WASHINGTON (Reuters) - Europe’s debt crisis poses a “potentially serious” risk to the U.S. economic recovery because it threatens global credit markets and large American banks, a top Federal Reserve official said on Thursday.
Fed Governor Daniel Tarullo said Europe’s debt woes, if not contained, could cause financial markets to freeze and spark a global crisis akin to the market meltdown of late 2008.
Until last week, Fed officials had been playing down the possible impact to the United States from Europe’s turmoil.
“The European sovereign debt problems are a potentially serious setback,” Tarullo told two congressional subcommittees.
Thursday marked another turbulent day in global financial markets. U.S. stocks plunged nearly 4 percent and investors fled from risky assets around the world. The euro, which this week hit a four-year low, was again under pressure, and the cost of inter-bank dollar borrowing hit a fresh 10-month high.
Investors’ anxiety still centers on Greece, but fears have grown that even the roughly $1 trillion emergency fund put together by the European Union and International Monetary Fund will not be enough to solve Europe’s debt problems.
“Investors are aware that this package cannot ultimately relieve the need for real, and likely painful, fiscal reforms in the euro area,” said Tarullo.
The remarks were an unusually detailed pronouncement on economic matters from a Fed governor who tends to focus on regulatory issues.
“If sovereign problems in peripheral Europe were to spill over to cause difficulties more broadly throughout Europe, U.S. banks would face larger losses on their considerable overall credit exposures,” Tarullo said. “In addition to imposing direct losses on U.S. institutions, a heightening of financial stresses in Europe could be transmitted to financial markets globally.”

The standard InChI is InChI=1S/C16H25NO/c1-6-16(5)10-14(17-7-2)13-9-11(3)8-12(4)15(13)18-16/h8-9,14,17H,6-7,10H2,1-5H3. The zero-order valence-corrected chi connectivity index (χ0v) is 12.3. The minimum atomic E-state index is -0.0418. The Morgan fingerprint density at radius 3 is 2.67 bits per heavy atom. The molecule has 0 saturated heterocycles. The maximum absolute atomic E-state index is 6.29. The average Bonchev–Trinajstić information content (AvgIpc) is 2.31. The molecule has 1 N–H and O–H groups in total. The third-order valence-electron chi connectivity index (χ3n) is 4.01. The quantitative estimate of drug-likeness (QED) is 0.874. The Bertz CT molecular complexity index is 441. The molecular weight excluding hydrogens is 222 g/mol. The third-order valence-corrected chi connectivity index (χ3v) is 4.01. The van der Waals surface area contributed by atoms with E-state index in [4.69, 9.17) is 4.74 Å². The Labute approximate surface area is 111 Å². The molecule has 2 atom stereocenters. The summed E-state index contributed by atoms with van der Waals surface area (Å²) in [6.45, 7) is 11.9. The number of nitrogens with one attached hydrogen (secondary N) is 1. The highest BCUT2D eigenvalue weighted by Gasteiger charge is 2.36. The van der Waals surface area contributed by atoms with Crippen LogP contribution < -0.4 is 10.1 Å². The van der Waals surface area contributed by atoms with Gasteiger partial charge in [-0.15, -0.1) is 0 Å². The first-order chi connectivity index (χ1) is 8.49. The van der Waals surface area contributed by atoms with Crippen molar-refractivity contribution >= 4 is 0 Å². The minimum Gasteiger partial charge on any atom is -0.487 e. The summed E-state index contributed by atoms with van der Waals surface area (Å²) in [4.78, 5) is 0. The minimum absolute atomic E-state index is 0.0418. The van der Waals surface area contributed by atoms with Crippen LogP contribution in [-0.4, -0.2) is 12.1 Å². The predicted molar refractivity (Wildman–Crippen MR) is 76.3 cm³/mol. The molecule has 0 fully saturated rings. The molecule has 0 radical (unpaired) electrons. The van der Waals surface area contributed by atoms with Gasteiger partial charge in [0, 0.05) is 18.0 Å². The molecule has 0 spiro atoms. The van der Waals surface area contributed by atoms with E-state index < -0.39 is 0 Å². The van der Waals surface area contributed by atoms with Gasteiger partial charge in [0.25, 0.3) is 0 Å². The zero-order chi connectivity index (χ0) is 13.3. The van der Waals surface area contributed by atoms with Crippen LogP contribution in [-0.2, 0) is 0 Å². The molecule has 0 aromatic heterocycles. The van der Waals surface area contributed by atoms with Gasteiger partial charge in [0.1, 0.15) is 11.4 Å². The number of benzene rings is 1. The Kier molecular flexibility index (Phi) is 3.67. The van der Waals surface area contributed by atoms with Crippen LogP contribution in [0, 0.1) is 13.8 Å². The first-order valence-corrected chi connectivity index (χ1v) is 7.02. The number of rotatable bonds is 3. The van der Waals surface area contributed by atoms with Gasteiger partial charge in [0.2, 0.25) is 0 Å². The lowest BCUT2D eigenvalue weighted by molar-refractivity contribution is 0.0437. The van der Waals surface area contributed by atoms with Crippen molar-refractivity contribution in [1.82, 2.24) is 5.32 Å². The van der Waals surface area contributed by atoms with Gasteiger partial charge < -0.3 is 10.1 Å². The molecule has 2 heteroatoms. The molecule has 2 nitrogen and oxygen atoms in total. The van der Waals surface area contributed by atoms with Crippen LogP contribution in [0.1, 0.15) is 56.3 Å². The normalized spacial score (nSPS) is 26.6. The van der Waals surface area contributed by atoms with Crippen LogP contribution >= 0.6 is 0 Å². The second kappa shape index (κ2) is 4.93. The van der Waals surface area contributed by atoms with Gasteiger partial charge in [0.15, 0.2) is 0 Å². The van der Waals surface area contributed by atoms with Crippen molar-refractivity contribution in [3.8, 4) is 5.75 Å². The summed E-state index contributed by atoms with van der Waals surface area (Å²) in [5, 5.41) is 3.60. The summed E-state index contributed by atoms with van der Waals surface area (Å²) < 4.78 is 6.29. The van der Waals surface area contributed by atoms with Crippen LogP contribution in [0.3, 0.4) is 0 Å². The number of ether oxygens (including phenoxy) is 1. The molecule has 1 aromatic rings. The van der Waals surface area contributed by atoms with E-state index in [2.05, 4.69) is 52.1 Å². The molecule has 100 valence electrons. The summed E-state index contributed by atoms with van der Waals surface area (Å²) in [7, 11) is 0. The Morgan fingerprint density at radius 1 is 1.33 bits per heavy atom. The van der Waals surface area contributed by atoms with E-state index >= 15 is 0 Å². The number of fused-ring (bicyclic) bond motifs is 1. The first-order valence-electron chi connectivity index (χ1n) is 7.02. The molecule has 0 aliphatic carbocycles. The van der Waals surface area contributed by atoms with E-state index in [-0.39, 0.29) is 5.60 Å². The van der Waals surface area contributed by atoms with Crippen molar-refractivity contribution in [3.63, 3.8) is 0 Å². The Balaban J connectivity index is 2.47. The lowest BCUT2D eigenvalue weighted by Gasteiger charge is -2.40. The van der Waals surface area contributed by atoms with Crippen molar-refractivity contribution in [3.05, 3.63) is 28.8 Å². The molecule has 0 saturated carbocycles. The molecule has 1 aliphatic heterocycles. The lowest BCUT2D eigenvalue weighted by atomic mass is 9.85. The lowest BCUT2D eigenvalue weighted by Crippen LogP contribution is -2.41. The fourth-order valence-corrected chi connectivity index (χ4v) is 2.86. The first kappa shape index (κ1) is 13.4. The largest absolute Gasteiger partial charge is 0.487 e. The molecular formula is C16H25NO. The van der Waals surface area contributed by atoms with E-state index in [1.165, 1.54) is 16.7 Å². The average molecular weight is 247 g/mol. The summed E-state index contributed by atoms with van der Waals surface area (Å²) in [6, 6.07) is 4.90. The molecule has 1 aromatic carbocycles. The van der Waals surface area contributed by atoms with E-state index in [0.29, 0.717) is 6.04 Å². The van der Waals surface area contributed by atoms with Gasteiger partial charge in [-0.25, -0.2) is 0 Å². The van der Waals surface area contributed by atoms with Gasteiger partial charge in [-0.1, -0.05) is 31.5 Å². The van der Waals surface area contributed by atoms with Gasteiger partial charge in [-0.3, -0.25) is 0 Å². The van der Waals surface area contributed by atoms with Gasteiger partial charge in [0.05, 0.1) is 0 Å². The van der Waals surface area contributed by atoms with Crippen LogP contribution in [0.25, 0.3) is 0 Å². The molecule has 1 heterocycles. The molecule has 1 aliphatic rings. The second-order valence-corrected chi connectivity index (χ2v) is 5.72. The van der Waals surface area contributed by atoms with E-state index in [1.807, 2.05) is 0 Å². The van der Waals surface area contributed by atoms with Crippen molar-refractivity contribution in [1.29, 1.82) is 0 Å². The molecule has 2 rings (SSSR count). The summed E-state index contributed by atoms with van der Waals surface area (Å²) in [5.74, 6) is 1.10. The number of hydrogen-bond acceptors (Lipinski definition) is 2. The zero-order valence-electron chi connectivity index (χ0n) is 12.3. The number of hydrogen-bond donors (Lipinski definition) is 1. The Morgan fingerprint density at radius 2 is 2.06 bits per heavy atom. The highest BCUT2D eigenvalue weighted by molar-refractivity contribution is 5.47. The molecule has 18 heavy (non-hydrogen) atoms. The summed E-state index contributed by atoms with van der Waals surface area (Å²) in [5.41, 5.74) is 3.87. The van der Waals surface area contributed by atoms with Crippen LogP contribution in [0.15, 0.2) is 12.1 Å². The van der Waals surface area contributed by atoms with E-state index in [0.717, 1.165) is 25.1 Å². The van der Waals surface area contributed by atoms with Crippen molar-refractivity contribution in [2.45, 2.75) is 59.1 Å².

To some extent, financial markets are already showing signs of increased strain, buttressing the view of those who believe the Fed will likely leave U.S. interest rates near zero percent until sometime next year.
The U.S. economy has been recovering relatively quickly since hitting a bottom in the summer of 2009. Gross domestic product, the broadest measure of total economic output, jumped at a 3.2 percent annual rate in the first quarter.
But that recovery could be pressured by a reduction in global trade if the European outlook worsens, Tarullo said.
Ted Truman, a former Treasury official who is now a senior fellow at the Peterson Institute, and who testified to the congressional subcommittees following Tarullo, said the threat is very real.
“The risk is that the European situation will spiral out of control, spread within Europe beyond Greece and push Europe back into recession, and further damage the U.S. and global economy and financial system,” he said.
In conjunction with the European stabilization package, the Fed reopened foreign exchange swap lines with central banks in Europe, Canada and Japan to ensure dollar funding would steadily be available to banks. Tarullo told lawmakers the Fed is not planning to do anything else to tamp down the turmoil.
“We don’t have any other actions under consideration,” he said in response to questions.
The Fed came under intense criticism for its role in propping up financial firms during the U.S. crisis, and lawmakers questioned Tarullo closely about why the Fed needed to become involved in the European crisis.
“I’m disappointed that yet again American taxpayers find themselves forced to pay billions of dollars in bailouts, only this time we’re not bailing out profligate American companies, but foreign governments,” said Representative Ron Paul, one of the Fed’s harshest detractors in Congress.
Tarullo defended the swap lines, saying they are aimed at providing short-term liquidity to stop dollar markets from freezing.
“The Federal Reserve swap action is not a bailout for anyone but certainly not a bailout for Greece,” he said.
Tarullo told lawmakers that while the United States must take deficit reduction seriously, the seriousness of its own fiscal situation does not compare with heavily-indebted European countries.
The portion of gross domestic product that the United States pays to service its debt is “substantially lower” than countries in Europe battling debt woes, he said.